December 29, 2008

Security Book Review: "Nmap Network Scanning"

"Nmap Network Scanning"
Author: Gordon "Fyodor" Lion
Editorial: Nmap Project
Publication date: January 1, 2009
ISBN-10: 0979958717
ISBN-13: 978-0979958717

Summary: The Art of Network Mapping and Scanning Masterpiece.

Score: 5+/5

I could summarize this book review by saying this is THE nmap reference book, what in itself would be an obvious conclusion I already expected before reading a single page, just by looking at the author name. Fyodor is the creator of nmap, a tool he has carefully fed and taken care of during all these years, and slightly knowing him from the Honeynet project, I couldn't expect less.

"Nmap Network Scanning" is a masterpiece that teaches the reader the Art of Network Mapping and Scanning, and
definitely, one of the best books I've read in years. Honestly, there are only a few minor things regarding network scanning you cannot accomplish with a single tool, the current nmap version. The book takes advantage of it.

The official nmap reference guide is simply included on chapter 15, while the rest of the book steers the reader through the nifty art of network mapping and scanning. It disects the network scanning phases and techniques, describing the different options and tool arguments available throughout practical examples and real-world usage tips, here and there, that will improve all your scanning techniques. This is a never-ending book that took Fyodor 5 years to write, and it clearly spreads his experience testing and analyzing networks. This is specially true in the "Solution" section at the end of some chapters, where real-world scenarios are efficiently solved.

Additionally, the book clearly pinpoints the limitations for the multiple platforms (eg. Windows vs Linux) and scenarios (eg. privileged vs non-privileged user) nmap can run on. Besides that, it summarizes most nmap internals without requiring you to dive deep into the source code, what is a challenge in itself. All this information is complemented with some real challenges you find as a penetration tester
today, such as the limitations to spoof Internet traffic from legal ISP, a topic I've been researching about recently.

The most advanced and technical chapters are chapter 7 and 8, detailing the inner workings of the nmap service, application, and OS fingerprinting modules, and chapter 9, providing the NSE knowledge required to read and develop your own nmap scripts.

This is the type of book I recommend you to read in front of your computer, practicing simultaneously. Open a terminal, enable your network connection, and run the latest nmap version as you read throughout the book while testing the different options and examples. You can use multiple target virtual machines to experiment with, or if not available, the site (use with caution). One thing is sure: you will have a lot of fun!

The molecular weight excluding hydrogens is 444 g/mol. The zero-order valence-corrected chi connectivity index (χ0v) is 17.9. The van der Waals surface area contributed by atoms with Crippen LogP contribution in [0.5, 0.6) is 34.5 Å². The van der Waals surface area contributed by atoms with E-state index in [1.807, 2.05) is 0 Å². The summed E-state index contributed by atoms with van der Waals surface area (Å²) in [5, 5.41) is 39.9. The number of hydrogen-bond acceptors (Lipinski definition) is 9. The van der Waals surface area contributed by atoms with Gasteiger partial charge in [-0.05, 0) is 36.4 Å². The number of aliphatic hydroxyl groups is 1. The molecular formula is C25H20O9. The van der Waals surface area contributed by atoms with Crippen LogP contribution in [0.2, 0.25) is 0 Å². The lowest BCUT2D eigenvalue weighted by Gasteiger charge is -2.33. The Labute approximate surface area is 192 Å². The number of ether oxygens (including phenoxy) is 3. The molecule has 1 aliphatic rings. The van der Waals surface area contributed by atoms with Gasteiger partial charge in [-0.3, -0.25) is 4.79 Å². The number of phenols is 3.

I have been using nmap since 1999, and found the book fits a broader audience, from the novice reader (please, do not get overwhelmed initially by all the available nmap options and scan types), that can learn the principles of the scanning techniques used (the packet flow diagrams on the port scanning chapter are specially helpful), up to the advanced professional,
explaining what's behind the scenes of every technique and nmap argument, at the OS and network traffic level. The book applies to most security professionals, from security administrators that need to manage and secure their environments, to penetration testers interested on driving their skills to a new level.

This is the kind of book that feeds your creativity and research motivation. Fyodor, once again, promotes along the book the open-source philosophy, the need to share and contribute to the community, in this case in the form of OS and service fingerprints, NSE scripts, or just reporting nmap bugs.

Some minor things I would have liked to see mentioned for an extra finishing touch,
offering my tiny contribution for a future version, are:
  • A statistical analysis of the most common ICMP types currenty allowed on the field, similar to the study for TCP and UDP ports Fyodor did. On my experience, for example, I find ICMP timestamps allowed much frequently than ICMP netmask requests today.
  • Extend the analysis of port knocking with the Single Packet Authorization (SPA) concept.
  • Finally, I would have loved to see specific sections for the new nmap-related tools, such as ndiff (the command line version), or ncat.
Respectfully, once I finished reading the book I feel like Raul "Fyodor" Siles..., you will do too! :)

Fyodor was generous enough to release an extensive portion of the book for free on the official nmap book website. Take a look at it and you won't doubt about getting your own full copy.

UPDATE: Amazon review.

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